Be More and Be Less Stressed - Embodied Living

Be More and Be Less Stressed

What do you do to be less stressed? Before Covid-19, I used to sit around in coffee shops as regularly as possible. I would sit and watch life pass by, think and daydream – and sometimes write. Having thought about why was drawn to do this, I realised it is part of what I call the broad ‘margin’ that I like in my life. To steal a pinch from Thoreau. At its heart, I think it is all about ‘being’. Certainly being less stressed.

Creating margin

So, I ask myself, what do I do now instead to create this kind of margin in my life where I be less stressed? Two things came to mind. During lockdown I found a new hobby. Carving wood. I carve mostly pendants for jewellery and I find it beautifully consuming in a non-thinking way. I have this piece of wood, which I have found (responsibly) storm-fallen in local woods, which I know somewhat intimately. And out of which emerges something miraculous: perhaps an animal, or a symbol.

When I carve, my mind is quiet. Yes, at times the odd difficult thought emerges, but I let it go. The process of being with the natural element, takes me right back to the wood in which I found it. I can smell the trees, hear the sounds of nature and silence around me. Feel engulfed by the wood. I am not stressed in the this place. In walking with no aim in mind in that wood, I sometimes find interesting pieces to work with. In carving, I kind of have an aim, but the carving emerges, and I am not always in control. I enjoy the whole process because I puts me more into a ‘being’ mode than a ‘doing’ mode. This is a less stressful mode.

Too much time doing

I think we spend too much time ‘doing’. In this mode we are active, starting things, under pressure and a bit wired. We are more likely to be stressed. With this in mind, I watched people when I was out and about today. Coming and going, hurrying and queueing. And as I watched them I thought about the yogic concept of the gunas.  I started to notice which guna was predominant in each person. In the West certainly, we have a culture that encourages, rewards, and shapes us for doing. People often have a posture that mirrors a forward moving. go getting, achieving culture: sway back, knees hyperextended, a tense lateral myofascial line that throws the pelvis out of alignment and head hanging forward off the neck.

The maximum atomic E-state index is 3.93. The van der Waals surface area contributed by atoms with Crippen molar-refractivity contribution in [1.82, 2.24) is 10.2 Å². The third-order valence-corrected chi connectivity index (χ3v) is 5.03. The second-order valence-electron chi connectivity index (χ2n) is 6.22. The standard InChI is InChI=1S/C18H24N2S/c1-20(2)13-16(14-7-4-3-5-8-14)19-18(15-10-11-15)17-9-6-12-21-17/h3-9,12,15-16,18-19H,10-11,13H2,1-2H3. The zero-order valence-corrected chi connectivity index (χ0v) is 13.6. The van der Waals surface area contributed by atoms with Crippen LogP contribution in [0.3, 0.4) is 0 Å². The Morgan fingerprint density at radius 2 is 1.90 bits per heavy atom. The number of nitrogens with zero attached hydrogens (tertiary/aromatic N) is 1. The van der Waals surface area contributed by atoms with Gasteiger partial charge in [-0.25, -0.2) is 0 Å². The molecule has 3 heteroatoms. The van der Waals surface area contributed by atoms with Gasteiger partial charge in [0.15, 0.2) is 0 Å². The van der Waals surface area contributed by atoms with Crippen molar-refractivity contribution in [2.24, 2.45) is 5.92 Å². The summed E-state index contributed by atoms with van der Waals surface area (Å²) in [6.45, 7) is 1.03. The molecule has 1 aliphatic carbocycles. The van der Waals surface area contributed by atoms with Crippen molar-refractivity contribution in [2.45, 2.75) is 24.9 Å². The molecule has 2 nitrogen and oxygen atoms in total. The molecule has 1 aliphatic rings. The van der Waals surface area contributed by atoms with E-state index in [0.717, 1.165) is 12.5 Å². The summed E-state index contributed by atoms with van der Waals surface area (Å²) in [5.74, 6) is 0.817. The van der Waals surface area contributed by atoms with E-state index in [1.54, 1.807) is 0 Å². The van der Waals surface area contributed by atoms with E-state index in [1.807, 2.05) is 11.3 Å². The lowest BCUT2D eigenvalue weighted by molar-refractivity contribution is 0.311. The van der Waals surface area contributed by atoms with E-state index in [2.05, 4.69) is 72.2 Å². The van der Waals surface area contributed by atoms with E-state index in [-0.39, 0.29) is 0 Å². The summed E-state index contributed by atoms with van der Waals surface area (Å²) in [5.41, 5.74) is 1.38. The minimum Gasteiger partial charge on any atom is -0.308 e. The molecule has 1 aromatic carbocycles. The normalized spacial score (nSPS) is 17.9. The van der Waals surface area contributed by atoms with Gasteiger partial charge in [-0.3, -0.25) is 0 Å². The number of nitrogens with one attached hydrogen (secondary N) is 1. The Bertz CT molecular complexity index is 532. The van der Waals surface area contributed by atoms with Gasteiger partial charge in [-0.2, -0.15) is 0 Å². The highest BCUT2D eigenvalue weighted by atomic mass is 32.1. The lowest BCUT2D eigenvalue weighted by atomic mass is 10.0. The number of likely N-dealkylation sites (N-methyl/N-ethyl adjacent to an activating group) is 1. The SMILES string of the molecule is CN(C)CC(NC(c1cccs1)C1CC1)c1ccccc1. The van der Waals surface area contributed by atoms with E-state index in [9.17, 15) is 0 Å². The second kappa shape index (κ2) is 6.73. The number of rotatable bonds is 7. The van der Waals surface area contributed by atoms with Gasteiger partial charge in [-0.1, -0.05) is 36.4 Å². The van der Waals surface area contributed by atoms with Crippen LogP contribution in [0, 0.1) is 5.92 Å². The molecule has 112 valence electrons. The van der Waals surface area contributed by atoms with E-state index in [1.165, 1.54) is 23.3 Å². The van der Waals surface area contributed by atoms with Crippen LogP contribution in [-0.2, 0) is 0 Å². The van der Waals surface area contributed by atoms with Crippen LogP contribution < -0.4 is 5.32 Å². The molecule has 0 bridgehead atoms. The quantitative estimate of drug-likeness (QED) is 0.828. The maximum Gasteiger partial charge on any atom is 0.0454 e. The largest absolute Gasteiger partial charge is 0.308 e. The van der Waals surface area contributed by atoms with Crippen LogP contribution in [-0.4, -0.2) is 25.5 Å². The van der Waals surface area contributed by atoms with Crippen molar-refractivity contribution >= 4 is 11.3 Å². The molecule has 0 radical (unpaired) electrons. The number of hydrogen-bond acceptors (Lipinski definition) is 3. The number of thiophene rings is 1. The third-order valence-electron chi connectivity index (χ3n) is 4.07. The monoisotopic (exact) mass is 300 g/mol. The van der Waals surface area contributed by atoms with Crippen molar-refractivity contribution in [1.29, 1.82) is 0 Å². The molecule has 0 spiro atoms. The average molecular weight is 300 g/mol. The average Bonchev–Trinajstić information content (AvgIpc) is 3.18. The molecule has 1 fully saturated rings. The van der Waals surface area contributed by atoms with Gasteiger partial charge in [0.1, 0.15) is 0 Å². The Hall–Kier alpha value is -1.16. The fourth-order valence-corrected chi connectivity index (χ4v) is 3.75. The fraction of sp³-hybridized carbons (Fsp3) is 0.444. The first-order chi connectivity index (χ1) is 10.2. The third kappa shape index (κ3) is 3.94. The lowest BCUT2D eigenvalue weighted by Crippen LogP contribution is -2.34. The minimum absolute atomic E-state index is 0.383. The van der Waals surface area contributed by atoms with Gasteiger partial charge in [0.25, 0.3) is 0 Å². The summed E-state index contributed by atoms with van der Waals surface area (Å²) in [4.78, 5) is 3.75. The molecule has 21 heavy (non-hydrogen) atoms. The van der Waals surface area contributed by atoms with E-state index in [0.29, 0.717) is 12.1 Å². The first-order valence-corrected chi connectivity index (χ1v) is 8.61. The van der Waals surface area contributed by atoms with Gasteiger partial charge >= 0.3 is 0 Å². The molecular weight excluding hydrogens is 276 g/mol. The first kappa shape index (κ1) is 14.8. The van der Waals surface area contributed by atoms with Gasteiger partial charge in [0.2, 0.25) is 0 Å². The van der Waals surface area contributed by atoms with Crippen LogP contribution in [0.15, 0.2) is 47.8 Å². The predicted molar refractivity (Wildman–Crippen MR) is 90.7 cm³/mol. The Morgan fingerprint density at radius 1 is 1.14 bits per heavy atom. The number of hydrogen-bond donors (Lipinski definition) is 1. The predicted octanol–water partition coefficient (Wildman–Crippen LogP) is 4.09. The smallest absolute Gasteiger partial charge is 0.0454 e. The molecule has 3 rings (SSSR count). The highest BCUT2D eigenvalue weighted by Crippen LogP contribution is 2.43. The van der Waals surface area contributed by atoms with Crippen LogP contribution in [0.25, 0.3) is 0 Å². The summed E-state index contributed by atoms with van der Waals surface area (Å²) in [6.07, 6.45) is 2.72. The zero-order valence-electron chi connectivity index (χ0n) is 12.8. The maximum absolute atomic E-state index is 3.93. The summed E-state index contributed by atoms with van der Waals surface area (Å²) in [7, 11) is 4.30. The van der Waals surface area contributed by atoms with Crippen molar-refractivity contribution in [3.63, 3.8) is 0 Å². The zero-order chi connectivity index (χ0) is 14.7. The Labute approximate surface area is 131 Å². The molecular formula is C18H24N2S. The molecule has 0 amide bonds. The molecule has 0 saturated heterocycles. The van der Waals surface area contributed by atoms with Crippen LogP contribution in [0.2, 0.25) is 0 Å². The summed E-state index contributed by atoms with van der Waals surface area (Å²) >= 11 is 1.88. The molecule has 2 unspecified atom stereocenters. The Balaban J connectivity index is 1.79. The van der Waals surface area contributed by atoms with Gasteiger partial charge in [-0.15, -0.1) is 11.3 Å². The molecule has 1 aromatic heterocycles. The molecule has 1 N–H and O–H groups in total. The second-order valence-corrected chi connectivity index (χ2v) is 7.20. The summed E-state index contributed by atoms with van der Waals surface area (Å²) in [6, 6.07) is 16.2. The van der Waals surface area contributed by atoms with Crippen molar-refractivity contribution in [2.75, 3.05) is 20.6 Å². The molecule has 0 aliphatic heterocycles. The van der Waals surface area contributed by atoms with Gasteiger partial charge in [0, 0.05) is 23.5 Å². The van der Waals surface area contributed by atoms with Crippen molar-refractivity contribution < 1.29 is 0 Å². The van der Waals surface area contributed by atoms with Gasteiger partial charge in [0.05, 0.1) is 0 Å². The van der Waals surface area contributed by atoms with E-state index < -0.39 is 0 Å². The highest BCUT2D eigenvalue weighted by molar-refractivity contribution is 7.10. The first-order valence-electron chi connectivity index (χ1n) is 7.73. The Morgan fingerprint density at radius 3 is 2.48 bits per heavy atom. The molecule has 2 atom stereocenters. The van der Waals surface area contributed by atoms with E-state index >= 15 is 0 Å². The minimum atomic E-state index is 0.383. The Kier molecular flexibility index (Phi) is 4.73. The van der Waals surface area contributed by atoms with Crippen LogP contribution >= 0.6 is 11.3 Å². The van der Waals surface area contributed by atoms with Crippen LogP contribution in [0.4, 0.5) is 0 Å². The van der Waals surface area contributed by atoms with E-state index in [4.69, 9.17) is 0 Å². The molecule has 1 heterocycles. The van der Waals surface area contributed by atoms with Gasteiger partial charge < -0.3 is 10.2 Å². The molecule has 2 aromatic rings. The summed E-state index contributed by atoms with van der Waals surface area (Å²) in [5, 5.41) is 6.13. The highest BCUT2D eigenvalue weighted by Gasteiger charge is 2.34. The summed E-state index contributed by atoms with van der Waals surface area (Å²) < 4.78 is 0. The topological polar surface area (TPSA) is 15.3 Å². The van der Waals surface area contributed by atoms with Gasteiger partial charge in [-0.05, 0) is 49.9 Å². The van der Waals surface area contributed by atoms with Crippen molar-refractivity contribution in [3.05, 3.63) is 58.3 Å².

Existing or being?

People often simply don’t know how to ‘just be’. And their reactions to feeling stressed or overwhelmed is to do more, to keep themselves busy. Almost like if they stopped, they wouldn’t exist anymore. Of course, when they come to therapy, their body and/or their mind have already begun to ‘breakdown’ in some way. So, as I noticed the older lady behind me, who’s impatience I could feel even before she began trying to push in front of me. Or the stressed looks on shoppers faces busily scanning catalogues, or the harassed mum who quickly gulped down her takeaway coffee and was quickly on to the next task at hand. I could see ‘doing’ was written on the somatic structure of peoples’ faces, posture, body.

How can you ‘be’ more?

So I realise that margin and space is so important to me in my life.I can just ‘be’ in that space. So how can you create this type of margin in your own life? Thoreau himself went into the woods. What will you find that works? Let us know by posting in the comments below so that we can all be inspired!

For me this margin IS life. I have space to ‘be’. Of the gunas, Sattvic is light, space, lucidity, harmony. You can’t buy it or earn it by doing more or trying harder. You have to learn to be and let go of some doing and having. Perhaps this is the hardest lesson of all. Animals can be great teachers in this respect. Spend time with a cat, or a dog, or any animal and they will soon start to teach you!

 

Enjoyed reading this? Read more about stress here and happiness here.

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